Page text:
Thoughts on Energy and Our Climate and Ecological Crises

All life is based on energy.  For all but the last one hundred and fifty years, every creature on Earth depended almost exclusively on renewable energy for its needs and wants.  But since the mid-nineteenth century...

humans have increasingly used the energy released from fossil fuels to supply not only their needs but also their wants. This has resulted in longer lives, better health, a panoply of goods and services that mark modern life, as well as the increase in population from less than two billion people to  eight billion today.

Desire for “growth and progress” drives our society. However, in addition to the benefits of the goods and services of contemporary life, we have become aware of pollution of lands, seas, and air as by-products of creating the good life. The pollution that is climate change has received most attention because its physical effects have been widely experienced directly. And scientists tell us that if extreme action to limit emissions from the burning of fossil fuels is not taken within the next couple of years, global warming will reach a tipping point  at which time unpredictable and irreversible changes in the natural systems of the Earth will occur. 

Therefore we have come to see that the good life has great consequences in the real world of matter and energy in which we are embedded. 

We have temporarily maintained the good life based on an economics created by human ingenuity that largely ignores natural ecology. It sees natural resources as unlimited or that technological advances in science and technology will find substitutes for earthly materials. 

Because science and technology have been so successful in making  fossil fuels useful, we have also looked to them to find technical ways to break free from pollution caused by burning coal, oil, and gas. Technology may be developed to eliminate or greatly reduce the use of fossil fuels and renewable energy sources may substitute for some fossil fuels. But technology does not address the economic, political, and social ways of implementing their possible solutions.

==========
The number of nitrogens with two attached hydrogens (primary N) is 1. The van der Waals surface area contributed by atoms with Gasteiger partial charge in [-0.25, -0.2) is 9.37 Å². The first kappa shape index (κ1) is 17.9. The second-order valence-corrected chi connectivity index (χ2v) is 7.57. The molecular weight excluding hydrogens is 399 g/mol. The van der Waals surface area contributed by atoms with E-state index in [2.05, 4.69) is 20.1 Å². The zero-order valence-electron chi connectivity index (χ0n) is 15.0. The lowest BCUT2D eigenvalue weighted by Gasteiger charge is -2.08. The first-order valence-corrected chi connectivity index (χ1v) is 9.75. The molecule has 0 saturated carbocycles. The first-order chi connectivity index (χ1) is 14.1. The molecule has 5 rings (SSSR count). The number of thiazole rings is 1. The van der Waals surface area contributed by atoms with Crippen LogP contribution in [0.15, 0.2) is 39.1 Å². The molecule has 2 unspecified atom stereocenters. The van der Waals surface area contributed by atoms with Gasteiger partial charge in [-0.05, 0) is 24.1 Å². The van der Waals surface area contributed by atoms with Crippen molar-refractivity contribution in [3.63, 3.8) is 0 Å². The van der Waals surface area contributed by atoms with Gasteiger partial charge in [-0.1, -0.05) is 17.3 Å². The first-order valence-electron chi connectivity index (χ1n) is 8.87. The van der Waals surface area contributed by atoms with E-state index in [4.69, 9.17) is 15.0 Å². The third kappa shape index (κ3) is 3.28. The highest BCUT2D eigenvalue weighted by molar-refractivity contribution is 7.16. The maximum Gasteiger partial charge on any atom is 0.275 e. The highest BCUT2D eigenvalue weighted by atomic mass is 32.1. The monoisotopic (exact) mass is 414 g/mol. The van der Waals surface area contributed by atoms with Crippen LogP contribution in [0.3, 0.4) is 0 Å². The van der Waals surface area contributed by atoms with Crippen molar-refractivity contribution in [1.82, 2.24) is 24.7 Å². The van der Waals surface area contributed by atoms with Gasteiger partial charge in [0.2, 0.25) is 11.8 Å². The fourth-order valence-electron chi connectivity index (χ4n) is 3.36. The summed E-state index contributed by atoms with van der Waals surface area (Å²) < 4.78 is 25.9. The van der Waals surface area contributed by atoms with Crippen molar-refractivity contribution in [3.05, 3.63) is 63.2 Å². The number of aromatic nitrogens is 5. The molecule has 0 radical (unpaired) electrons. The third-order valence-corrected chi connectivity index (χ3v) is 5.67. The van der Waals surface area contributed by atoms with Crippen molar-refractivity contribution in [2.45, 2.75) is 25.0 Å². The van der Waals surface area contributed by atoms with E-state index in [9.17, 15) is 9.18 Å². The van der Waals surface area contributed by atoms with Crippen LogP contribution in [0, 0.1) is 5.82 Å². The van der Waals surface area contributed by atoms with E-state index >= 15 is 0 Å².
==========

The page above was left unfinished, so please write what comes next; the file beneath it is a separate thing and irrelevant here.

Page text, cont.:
Economists, politicians, and others in society have been unable to approach the problems of climate change and loss of biodiversity because they see the world, almost exclusively, in terms of the economic and political stories that played their part in creating the benefits of modern society. These outdated economic views demand that policies of growth must continue.

They are truly ignorant of the ways in which energy is embedded in the physical world and of how modern societies interact with it. (They are also ignorant of the impossibility of unending exponential growth).

Unless we immediately and drastically accept that environmental limits to the use of fossil fuels is part of the human story, the possibility of limiting climate change in the immediate future is impossible and  the tipping points in the Earth’s ecological system will be reached. 

The only possible way to slow climate change rapidly and to ease into a civilization that is no longer based on cheap or subsidized energy, is to tax heavily all fossil fuels at the point of their extraction or importation. Heavy taxation on fossil fuels before they enter the economy insures that every economic activity must be evaluated in terms of energy.

To make this tax possible, politicians will have to become leaders in convincing their constituencies that they must learn to prioritize their allocation of goods and services in an equitable way and to live with less. That will  also require political and economic leadership to see that  people do not suffer disproportionately from the inevitable consequences of  a radically new indirect tax.